Netscape Communications announced last week that it is expecting an $89 million loss for its fourth quarter and will layoff 20% of its workforce this quarter. The company cited competition from Microsoft Internet Explorer and longer sales cycles as the primary reasons for its loss. Netscape's Chief Financial Officer, Peter Currie, said that company will try to outsource several of its sales strategies and streamline its channel attack by focusing on only a few resellers.

CEO Jim Barksdale fueled rumors that Netscape would begin giving away Navigator, its Web browser, for free again when he said that a major announcement about Communicator and Navigator pricing would come within two weeks. Netscape scarffed up 85% of the Web browser market in a virtually competitor-less field when it gave away Navigator a few years ago. The company now charges $50-100 for the product, while Microsoft gives away IE for free. Over the past year, Microsoft has grabbed much of Netscape's share, as Navigator's presence has declined to less than 60%.

In the fourth quarter of 1996, sales of Navigator accounted for $50 million in revenues. Sales for the same quarter in 1997 are expected to run about $17 million, a dramatic drop. Server sales have also fallen in the same time period.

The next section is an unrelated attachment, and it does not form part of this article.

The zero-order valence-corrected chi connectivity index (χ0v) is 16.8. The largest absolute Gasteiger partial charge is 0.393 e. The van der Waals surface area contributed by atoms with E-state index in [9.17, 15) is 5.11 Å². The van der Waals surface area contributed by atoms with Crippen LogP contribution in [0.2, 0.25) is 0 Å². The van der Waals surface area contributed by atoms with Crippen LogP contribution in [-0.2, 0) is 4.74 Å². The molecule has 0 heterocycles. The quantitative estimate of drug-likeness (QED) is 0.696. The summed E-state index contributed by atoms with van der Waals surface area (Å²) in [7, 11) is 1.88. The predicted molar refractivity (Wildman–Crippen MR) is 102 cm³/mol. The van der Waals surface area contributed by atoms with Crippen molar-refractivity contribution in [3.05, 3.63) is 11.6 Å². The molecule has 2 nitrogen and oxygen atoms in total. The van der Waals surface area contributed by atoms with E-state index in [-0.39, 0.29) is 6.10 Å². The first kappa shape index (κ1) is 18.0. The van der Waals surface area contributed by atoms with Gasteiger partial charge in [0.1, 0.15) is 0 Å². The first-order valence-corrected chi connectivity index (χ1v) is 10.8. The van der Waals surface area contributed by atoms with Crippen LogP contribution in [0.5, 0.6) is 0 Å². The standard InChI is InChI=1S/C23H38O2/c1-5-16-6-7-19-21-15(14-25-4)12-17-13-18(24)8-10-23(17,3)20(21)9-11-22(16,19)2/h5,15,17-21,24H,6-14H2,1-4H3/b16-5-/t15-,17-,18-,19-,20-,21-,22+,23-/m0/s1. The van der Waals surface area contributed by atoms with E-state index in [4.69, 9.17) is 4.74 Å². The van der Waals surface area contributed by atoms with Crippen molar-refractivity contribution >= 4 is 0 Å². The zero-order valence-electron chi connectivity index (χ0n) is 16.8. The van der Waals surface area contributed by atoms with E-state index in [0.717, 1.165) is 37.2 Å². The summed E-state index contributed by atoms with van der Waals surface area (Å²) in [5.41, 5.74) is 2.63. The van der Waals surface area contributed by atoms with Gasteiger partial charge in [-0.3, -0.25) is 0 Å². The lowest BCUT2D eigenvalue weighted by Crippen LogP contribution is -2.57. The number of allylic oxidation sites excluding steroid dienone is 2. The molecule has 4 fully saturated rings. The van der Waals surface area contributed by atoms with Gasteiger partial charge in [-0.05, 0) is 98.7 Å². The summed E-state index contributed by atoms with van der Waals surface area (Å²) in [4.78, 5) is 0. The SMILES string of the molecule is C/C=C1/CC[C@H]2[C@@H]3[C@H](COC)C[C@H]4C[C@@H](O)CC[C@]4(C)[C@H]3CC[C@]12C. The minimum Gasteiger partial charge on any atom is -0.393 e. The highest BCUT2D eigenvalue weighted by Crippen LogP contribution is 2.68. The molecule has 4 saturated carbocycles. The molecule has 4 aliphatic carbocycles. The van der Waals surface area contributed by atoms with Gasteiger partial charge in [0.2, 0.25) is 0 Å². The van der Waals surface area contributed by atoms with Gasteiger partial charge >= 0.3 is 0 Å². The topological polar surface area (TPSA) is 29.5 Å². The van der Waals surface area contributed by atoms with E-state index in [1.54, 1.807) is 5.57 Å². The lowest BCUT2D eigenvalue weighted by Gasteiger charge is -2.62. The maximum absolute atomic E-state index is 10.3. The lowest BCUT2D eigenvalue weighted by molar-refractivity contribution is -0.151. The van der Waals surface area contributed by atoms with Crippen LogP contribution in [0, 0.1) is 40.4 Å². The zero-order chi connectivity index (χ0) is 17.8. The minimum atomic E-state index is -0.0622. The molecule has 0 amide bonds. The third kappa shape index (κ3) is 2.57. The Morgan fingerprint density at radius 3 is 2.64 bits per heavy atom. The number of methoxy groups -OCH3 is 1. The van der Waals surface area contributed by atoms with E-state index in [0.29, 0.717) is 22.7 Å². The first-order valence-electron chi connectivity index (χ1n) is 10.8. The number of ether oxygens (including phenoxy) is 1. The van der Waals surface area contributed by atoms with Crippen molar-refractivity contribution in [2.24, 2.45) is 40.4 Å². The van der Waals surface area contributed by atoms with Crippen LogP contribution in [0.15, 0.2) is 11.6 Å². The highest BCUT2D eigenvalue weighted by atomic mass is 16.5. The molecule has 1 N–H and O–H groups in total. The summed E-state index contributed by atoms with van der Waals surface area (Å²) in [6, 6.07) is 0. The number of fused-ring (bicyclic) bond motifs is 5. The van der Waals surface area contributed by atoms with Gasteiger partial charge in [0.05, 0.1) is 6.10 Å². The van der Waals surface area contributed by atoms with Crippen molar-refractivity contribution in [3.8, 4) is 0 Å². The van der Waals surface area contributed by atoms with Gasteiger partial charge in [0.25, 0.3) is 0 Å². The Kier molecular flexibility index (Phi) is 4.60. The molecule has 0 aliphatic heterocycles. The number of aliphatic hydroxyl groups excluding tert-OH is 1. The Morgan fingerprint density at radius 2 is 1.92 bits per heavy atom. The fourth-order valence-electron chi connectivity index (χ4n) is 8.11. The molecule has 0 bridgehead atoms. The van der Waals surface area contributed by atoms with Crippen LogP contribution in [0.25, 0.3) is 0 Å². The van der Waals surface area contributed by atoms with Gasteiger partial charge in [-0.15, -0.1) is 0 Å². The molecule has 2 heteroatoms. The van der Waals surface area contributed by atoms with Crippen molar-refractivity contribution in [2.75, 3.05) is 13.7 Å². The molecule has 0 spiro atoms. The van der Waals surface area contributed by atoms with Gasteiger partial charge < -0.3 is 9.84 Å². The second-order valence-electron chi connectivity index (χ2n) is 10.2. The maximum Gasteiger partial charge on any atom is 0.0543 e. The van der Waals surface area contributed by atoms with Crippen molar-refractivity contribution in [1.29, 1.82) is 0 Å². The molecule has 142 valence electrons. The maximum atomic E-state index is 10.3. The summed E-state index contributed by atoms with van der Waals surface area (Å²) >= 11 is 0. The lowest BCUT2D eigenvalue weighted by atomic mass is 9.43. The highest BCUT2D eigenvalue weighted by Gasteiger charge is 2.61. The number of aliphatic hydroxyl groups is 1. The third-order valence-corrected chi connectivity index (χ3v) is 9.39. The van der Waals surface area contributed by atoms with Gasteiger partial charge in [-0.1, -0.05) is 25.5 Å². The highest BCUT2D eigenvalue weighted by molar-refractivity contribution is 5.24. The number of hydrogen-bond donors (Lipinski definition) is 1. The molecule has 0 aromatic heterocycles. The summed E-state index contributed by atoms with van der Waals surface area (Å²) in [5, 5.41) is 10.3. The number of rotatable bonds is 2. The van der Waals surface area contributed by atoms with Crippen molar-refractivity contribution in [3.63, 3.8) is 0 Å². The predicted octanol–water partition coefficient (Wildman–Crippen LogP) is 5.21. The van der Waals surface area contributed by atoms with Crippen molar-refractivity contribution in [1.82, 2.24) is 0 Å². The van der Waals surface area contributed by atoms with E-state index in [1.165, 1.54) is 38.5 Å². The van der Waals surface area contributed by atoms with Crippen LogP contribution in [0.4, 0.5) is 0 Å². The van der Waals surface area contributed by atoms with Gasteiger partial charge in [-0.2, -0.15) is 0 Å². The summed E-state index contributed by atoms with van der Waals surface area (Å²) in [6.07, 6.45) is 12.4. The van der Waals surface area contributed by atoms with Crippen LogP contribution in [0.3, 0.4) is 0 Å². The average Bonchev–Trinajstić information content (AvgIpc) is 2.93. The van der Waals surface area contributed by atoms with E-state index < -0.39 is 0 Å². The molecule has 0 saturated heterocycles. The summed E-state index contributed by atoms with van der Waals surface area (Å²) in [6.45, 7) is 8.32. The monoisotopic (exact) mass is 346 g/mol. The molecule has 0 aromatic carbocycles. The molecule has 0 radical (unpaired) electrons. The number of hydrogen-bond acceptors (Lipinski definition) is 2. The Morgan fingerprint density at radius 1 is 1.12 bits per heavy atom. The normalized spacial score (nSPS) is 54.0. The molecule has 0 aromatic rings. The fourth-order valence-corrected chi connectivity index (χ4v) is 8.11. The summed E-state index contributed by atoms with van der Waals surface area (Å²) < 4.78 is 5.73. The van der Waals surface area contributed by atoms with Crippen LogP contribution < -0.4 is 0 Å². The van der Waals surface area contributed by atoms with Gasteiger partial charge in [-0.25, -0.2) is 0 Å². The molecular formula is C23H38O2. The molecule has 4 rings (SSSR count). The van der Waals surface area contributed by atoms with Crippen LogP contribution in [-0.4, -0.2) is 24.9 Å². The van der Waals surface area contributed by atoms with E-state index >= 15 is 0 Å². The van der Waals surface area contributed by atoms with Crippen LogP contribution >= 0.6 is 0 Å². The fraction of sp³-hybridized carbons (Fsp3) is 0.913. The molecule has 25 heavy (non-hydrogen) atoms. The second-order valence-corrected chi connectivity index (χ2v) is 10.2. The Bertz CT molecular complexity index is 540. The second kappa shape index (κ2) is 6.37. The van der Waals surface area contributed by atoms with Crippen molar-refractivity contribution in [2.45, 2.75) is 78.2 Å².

Netscape also indicated that future Communicator/Navigator releases wouldn't be as buggy as the current versions. Netscape VP Mike Homer says that "Mercury" and "Apollo"--the code-names of its upcoming client and server products--will focus on "quality rather than the introduction of new features." Communicator 4.0, which was initially released in mid-1996, has had numerous bug fixes, interim releases, and saw a major component of the suite--the little-loved Netcaster--ship months late.

Netscape's stock traded at $17 on Tuesday, a 52-week low. Details about the layoffs will become available after the company makes its quarterly report on January 27th